Grandad's mussel linguine (Linguine con cozze di Nonno)

mussel linguine

Serves 2

  • extra virgin olive oil

  • 2 cloves of garlic, sliced

  • 1-2 pinches of crumbled dried chilli

  • 1 anchovy fillet

  • 12 ripe cherry tomatoes, halved

  • 250 g fresh linguine

  • 1 kg mussels, washed and debearded

  • a small bunch of fresh parsley, chopped

  • sea salt

  • freshly ground black pepper

Get a pan of salted water on to boil. Pour a few drizzles of extra virgin olive oil into a separate little pan and put it on a medium heat. Add the garlic, dried chilli and anchovy, then squeeze in and add the cherry tomatoes as the garlic begins to fry – at no point should the garlic take on any colour, but you need the heat to be hot enough to melt the anchovies. The juice from the tomatoes and oil will make a light, very delicate and simple sauce.



Add the linguine to the pan of boiling water and cook according to packet instructions. Meanwhile, add a good handful of washed and debearded mussels to the tomato sauce. Give the pan a little toss, then place a lid on top and cook until all the mussels are open. As usual with mussels, if any remain closed after cooking, throw them away. Add a handful of chopped parsley to the pan.



The pasta will now be a little under al dente and only a minute away from being ready. Nonno likes to drain his pasta, saving a little of the cooking water, then he puts the pasta back into the big pot and pours the mussel sauce over the top, mixing everything together well. Put the pot back on a low heat for an extra minute or two to cook the pasta perfectly – it will suck up all the lovely mussel juice. To finish, drizzle over a good bit of olive oil, season to taste and serve immediately.

Nutritional Information

Method

Nonno Contaldo is my mentor Gennaro's dad, but as far as Nonno is concerned, he thinks I'm his grandson! (You can make of that what you will!). I was really surprised to find out that Nonno lives by himself, and I was very impressed to hear that he still cooks for himself every day; although there are always friends and family nearby to help him if he needs it. His favourite thing to cook for himself is mussels with pasta, so I'm going to talk you through the recipe as he explained it to me.

Get a pan of salted water on to boil. Pour a few drizzles of extra virgin olive oil into a separate little pan and put it on a medium heat. Add the garlic, dried chilli and anchovy, then squeeze in and add the cherry tomatoes as the garlic begins to fry – at no point should the garlic take on any colour, but you need the heat to be hot enough to melt the anchovies. The juice from the tomatoes and oil will make a light, very delicate and simple sauce.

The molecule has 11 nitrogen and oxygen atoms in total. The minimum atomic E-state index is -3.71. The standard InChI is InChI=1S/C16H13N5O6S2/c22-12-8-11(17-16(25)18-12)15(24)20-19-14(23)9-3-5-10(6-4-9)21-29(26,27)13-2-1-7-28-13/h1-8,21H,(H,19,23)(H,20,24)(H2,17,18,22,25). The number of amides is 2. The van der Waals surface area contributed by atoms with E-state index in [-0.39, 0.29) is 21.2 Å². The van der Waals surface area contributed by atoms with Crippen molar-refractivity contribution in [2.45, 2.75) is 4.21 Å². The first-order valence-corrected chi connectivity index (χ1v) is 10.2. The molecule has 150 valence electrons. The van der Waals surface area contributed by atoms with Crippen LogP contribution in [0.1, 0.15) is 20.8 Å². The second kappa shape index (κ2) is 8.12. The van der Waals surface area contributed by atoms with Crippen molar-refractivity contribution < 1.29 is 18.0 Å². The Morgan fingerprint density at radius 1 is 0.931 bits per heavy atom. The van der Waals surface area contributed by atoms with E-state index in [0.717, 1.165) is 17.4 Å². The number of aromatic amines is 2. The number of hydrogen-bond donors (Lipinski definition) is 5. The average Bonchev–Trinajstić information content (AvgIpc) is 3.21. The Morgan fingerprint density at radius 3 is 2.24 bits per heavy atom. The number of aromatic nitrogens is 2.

Add the linguine to the pan of boiling water and cook according to packet instructions. Meanwhile, add a good handful of washed and debearded mussels to the tomato sauce. Give the pan a little toss, then place a lid on top and cook until all the mussels are open. As usual with mussels, if any remain closed after cooking, throw them away. Add a handful of chopped parsley to the pan.

The pasta will now be a little under al dente and only a minute away from being ready. Nonno likes to drain his pasta, saving a little of the cooking water, then he puts the pasta back into the big pot and pours the mussel sauce over the top, mixing everything together well. Put the pot back on a low heat for an extra minute or two to cook the pasta perfectly – it will suck up all the lovely mussel juice. To finish, drizzle over a good bit of olive oil, season to taste and serve immediately.

Nutritional Information Amount per serving:
  • Calories 680 34%
  • Carbs 73g 32%
  • Sugar 6g 7%
  • Fat 20g 29%
  • Saturates 1.5g 8%
  • Protein 49g 108%
Of an adult's reference intake

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BUYING SUSTAINABLY SOURCED FISH

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Buying sustainably sourced fish means buying fish that has been caught without endangering the levels of fish stocks and with the protection of the environment in mind. Wild fish caught in areas where stocks are plentiful are sustainably sourced, as are farmed fish that are reared on farms proven to cause no harm to surrounding seas and shores.

When buying either wild or farmed fish, ask whether it is sustainably sourced. If you're unable to obtain this information, don't be afraid to shop elsewhere – only by shopping sustainably can we be sure that the fantastic selection of fish we enjoy today will be around for future generations.

For further information about sustainably sourced fish, please refer to the useful links below:

Marine Stewardship Council
http://www.msc.org/

Fish Online
http://www.fishonline.org

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